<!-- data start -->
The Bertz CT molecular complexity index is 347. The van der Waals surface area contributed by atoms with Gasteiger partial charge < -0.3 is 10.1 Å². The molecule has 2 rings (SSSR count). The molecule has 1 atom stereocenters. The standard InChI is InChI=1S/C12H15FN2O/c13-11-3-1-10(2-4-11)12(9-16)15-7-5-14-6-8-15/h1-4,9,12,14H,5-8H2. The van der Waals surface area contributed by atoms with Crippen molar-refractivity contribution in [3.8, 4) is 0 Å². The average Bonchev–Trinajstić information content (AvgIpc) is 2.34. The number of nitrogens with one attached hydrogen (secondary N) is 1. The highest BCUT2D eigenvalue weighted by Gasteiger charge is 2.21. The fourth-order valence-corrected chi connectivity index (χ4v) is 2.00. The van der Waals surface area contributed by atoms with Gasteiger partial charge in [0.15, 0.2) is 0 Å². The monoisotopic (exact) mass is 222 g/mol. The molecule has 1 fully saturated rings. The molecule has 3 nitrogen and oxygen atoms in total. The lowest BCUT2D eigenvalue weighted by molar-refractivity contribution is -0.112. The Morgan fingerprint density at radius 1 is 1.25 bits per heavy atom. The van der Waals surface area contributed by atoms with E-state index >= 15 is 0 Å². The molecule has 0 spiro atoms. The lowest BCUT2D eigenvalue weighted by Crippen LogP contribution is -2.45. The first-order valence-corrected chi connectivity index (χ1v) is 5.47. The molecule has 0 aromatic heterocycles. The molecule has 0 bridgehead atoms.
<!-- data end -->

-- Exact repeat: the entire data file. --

The Bertz CT molecular complexity index is 347. The van der Waals surface area contributed by atoms with Gasteiger partial charge < -0.3 is 10.1 Å². The molecule has 2 rings (SSSR count). The molecule has 1 atom stereocenters. The standard InChI is InChI=1S/C12H15FN2O/c13-11-3-1-10(2-4-11)12(9-16)15-7-5-14-6-8-15/h1-4,9,12,14H,5-8H2. The van der Waals surface area contributed by atoms with Crippen molar-refractivity contribution in [3.8, 4) is 0 Å². The average Bonchev–Trinajstić information content (AvgIpc) is 2.34. The number of nitrogens with one attached hydrogen (secondary N) is 1. The highest BCUT2D eigenvalue weighted by Gasteiger charge is 2.21. The fourth-order valence-corrected chi connectivity index (χ4v) is 2.00. The van der Waals surface area contributed by atoms with Gasteiger partial charge in [0.15, 0.2) is 0 Å². The monoisotopic (exact) mass is 222 g/mol. The molecule has 1 fully saturated rings. The molecule has 3 nitrogen and oxygen atoms in total. The lowest BCUT2D eigenvalue weighted by molar-refractivity contribution is -0.112. The Morgan fingerprint density at radius 1 is 1.25 bits per heavy atom. The van der Waals surface area contributed by atoms with E-state index >= 15 is 0 Å². The molecule has 0 spiro atoms. The lowest BCUT2D eigenvalue weighted by Crippen LogP contribution is -2.45. The first-order valence-corrected chi connectivity index (χ1v) is 5.47. The molecule has 0 aromatic heterocycles. The molecule has 0 bridgehead atoms.